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FAQ's

How long does the VIVIT dissection last?

The post mortem experience is 5 hours long, split into 2 parts.

How many people can participate in one VIVIT dissection?

There is 150 tickets available for each session. This is a comfortable number that can engage with the experience given the AV equipment installed.

Is the anatomy human?

No. The anatomy is of swine origin. Identical in size and structure -once harvested the samples are moved into VIVIT. VIVIT is a life size synthetic cadaver which is dissected for the audience to teach the structure and function of the human body.

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Some event content may vary from the guideline programmes and content descriptions are for guideline purposes only. Right to amend or change content before/during the experience reserved.

Embryology. Weeks 1-3.


The initial event that begins the study of embryology is fertilisation. The joining of a sperm and egg cell. Following fertilisation the oocyte (egg) forms two blastomeres, two cells of equal size. These cells undergo mitosis copying to produce a mass of cells, 16 in total. The cellular mass is called a morula.

The Morula reorganises its structure forming a cavity. This cavity is called a blastocyst and is made of two layers of cells.


The trophoblast which is the outermost layer of cells, this makes contact with the endometrium (part of the uterus) to assist with implanting the blastocyst into the uterus wall and gives rise to the placenta.

The embryo blast forms the inner part of the blastocyst which goes on to form the embryo itself. 14 days after fertilisation the blastocyst undergoes accelerated cellular differentiation. The inner embroblast specialises into different cell lines, the bilaminar disk which is made up of two types of cell, the epiblast and hypoblast. the trophoblast divides to form the syncytiotrophoblast and cytotrophoblast layers.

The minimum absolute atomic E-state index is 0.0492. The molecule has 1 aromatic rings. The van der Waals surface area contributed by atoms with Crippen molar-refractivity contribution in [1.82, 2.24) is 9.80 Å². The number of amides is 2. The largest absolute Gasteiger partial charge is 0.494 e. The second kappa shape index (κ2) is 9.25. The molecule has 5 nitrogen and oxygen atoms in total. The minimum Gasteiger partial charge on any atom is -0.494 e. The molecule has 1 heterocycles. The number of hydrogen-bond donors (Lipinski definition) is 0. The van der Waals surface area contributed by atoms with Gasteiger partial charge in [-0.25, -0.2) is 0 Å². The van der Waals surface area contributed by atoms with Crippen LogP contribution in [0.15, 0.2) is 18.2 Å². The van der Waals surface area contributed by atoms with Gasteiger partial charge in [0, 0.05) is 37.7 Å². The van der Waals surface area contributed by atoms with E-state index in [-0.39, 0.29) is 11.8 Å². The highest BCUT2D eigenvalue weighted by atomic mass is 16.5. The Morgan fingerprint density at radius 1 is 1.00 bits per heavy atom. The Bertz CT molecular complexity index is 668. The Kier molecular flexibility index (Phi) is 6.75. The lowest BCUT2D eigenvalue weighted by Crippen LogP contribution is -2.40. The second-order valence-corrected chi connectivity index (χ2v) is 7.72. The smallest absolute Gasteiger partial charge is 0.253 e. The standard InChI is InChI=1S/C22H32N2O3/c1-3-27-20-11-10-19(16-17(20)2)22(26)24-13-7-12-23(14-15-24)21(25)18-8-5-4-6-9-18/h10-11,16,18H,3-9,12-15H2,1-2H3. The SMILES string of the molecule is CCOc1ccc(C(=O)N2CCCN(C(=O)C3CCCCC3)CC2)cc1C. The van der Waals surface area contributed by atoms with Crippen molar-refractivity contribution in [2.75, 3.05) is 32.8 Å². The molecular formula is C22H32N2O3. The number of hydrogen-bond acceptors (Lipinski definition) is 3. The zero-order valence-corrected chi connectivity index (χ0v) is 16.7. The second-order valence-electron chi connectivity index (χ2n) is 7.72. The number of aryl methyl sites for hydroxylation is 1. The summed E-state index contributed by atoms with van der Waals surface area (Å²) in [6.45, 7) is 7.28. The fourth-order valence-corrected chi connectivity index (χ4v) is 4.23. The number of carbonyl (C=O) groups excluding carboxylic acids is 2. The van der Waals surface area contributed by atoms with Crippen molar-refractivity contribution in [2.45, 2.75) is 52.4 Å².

The blastocyst must fuse with the uterus wall. This occurs by syncytiotrophoblast and maternal sinusoids (blood vessels) fusing, this allows formation of the placenta.

Gastrulation occurs during week 3 and allows the embryo to develop the cranial-caudal axis giving rise to the three germ cell lines that will go on to form the systemic tissues.

During gastrulation a primitive node and rod form within the bilaminar disk. This node shape caused by the lining up of cells will form the cranial end (the primitive node) the axis of the body will form along the primitive rod. The cells of the epiblast being migration and differentiation around the primitive node which gives rise to three types of cell:

ENDODERM

Lining of pulmonary and digestive tracts, bladder and reproductive system, the liver and pancreas

MESODERM

Notochord, muscular system, skeletal system, smooth muscles of the GI, heart and lungs

ECTODERM

Epidermis of skin, cornea and lens of the eye, brain and spinal cord.

Now the germ cell lines are formed, the rest of the internal structures can begin formation.


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